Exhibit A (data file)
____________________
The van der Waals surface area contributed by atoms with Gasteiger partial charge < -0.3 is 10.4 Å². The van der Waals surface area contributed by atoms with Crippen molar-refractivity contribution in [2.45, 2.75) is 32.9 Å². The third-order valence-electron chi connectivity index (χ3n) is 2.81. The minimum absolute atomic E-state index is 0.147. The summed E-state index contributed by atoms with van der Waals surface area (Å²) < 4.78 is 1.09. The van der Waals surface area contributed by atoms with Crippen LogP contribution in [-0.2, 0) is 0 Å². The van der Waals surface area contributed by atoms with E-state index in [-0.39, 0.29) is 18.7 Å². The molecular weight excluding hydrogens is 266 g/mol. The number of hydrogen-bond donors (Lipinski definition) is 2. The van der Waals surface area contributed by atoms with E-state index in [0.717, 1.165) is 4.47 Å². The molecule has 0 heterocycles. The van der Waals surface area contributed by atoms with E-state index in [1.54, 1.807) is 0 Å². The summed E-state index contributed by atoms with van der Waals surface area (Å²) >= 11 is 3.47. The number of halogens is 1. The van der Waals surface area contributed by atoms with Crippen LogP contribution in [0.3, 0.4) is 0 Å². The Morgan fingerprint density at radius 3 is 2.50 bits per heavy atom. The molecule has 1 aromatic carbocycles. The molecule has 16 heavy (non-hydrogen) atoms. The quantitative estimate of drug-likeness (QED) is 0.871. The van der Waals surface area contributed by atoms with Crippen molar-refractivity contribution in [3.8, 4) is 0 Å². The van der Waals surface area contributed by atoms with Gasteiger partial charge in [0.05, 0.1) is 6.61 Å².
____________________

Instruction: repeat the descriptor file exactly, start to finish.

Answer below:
The van der Waals surface area contributed by atoms with Gasteiger partial charge < -0.3 is 10.4 Å². The van der Waals surface area contributed by atoms with Crippen molar-refractivity contribution in [2.45, 2.75) is 32.9 Å². The third-order valence-electron chi connectivity index (χ3n) is 2.81. The minimum absolute atomic E-state index is 0.147. The summed E-state index contributed by atoms with van der Waals surface area (Å²) < 4.78 is 1.09. The van der Waals surface area contributed by atoms with Crippen LogP contribution in [-0.2, 0) is 0 Å². The van der Waals surface area contributed by atoms with E-state index in [-0.39, 0.29) is 18.7 Å². The molecular weight excluding hydrogens is 266 g/mol. The number of hydrogen-bond donors (Lipinski definition) is 2. The van der Waals surface area contributed by atoms with E-state index in [0.717, 1.165) is 4.47 Å². The molecule has 0 heterocycles. The van der Waals surface area contributed by atoms with E-state index in [1.54, 1.807) is 0 Å². The summed E-state index contributed by atoms with van der Waals surface area (Å²) >= 11 is 3.47. The number of halogens is 1. The van der Waals surface area contributed by atoms with Crippen LogP contribution in [0.3, 0.4) is 0 Å². The Morgan fingerprint density at radius 3 is 2.50 bits per heavy atom. The molecule has 1 aromatic carbocycles. The molecule has 16 heavy (non-hydrogen) atoms. The quantitative estimate of drug-likeness (QED) is 0.871. The van der Waals surface area contributed by atoms with Crippen molar-refractivity contribution in [3.8, 4) is 0 Å². The van der Waals surface area contributed by atoms with Gasteiger partial charge in [0.05, 0.1) is 6.61 Å².